Although Sequoyah was exposed to the concept of writing early in his life, he never learned the English alphabet. He began to toy with the idea of literacy for the Cherokee people. Unlike the white soldiers, he and the other Cherokees were not able to write letters home, read military orders, or record events as they occurred. After the war, he began in earnest to create a writing system for the Cherokees.
When he returned home after the war, he began to make the symbols that could make words. He finally reduced the thousands of Cherokee thoughts to 85 symbols representing sounds. He made a game of these new writing systems and taught his little girl Ayoka how to make the symbols.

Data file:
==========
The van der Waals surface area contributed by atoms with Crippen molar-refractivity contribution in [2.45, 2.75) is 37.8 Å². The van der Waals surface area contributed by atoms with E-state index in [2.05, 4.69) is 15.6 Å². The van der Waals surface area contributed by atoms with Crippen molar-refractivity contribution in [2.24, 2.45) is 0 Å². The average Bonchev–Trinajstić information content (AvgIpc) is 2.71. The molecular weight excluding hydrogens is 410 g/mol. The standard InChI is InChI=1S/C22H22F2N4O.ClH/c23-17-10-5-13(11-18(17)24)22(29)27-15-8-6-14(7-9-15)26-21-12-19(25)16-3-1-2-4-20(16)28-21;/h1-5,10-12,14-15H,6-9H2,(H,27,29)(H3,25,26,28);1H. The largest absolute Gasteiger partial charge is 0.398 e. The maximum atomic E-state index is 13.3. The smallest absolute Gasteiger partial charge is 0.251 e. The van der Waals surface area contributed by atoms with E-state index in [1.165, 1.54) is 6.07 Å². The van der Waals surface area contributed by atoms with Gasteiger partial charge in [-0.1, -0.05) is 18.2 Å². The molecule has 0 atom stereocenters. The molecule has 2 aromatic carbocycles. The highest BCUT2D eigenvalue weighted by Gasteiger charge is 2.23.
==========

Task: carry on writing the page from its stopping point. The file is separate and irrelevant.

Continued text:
In 1821, after 12 years working on the new language, he and his daughter introduced his syllabary to the Cherokee people. Within a few months thousands of Cherokees became literate.
By 1825 much of the Bible and numerous hymns had been translated into Cherokee. By 1828 they were publishing the "Cherokee Phoenix," the first national bi-lingual newspaper, along with religious pamphlets, educational materials and legal documents.
In recognition of his contributions, the Cherokee Nation awarded Sequoyah a silver medal created in his honor and a lifetime literary pension. He continued to serve Cherokee people as a statesman and diplomat until his death.